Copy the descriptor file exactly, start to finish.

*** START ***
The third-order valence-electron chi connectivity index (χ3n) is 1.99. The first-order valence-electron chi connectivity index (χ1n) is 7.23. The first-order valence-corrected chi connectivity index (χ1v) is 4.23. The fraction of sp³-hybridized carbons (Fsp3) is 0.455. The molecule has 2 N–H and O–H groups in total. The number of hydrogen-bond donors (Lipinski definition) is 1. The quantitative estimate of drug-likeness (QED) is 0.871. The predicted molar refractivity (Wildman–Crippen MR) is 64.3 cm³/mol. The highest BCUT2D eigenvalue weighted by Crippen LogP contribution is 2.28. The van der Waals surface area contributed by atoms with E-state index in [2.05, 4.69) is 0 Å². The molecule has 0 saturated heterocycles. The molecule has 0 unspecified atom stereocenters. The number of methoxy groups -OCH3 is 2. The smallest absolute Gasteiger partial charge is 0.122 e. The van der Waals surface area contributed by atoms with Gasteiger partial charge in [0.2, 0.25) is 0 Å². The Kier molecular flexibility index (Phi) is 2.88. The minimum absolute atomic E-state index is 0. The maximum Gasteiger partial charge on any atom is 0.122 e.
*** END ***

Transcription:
The third-order valence-electron chi connectivity index (χ3n) is 1.99. The first-order valence-electron chi connectivity index (χ1n) is 7.23. The first-order valence-corrected chi connectivity index (χ1v) is 4.23. The fraction of sp³-hybridized carbons (Fsp3) is 0.455. The molecule has 2 N–H and O–H groups in total. The number of hydrogen-bond donors (Lipinski definition) is 1. The quantitative estimate of drug-likeness (QED) is 0.871. The predicted molar refractivity (Wildman–Crippen MR) is 64.3 cm³/mol. The highest BCUT2D eigenvalue weighted by Crippen LogP contribution is 2.28. The van der Waals surface area contributed by atoms with E-state index in [2.05, 4.69) is 0 Å². The molecule has 0 saturated heterocycles. The molecule has 0 unspecified atom stereocenters. The number of methoxy groups -OCH3 is 2. The smallest absolute Gasteiger partial charge is 0.122 e. The van der Waals surface area contributed by atoms with Gasteiger partial charge in [0.2, 0.25) is 0 Å². The Kier molecular flexibility index (Phi) is 2.88. The minimum absolute atomic E-state index is 0. The maximum Gasteiger partial charge on any atom is 0.122 e.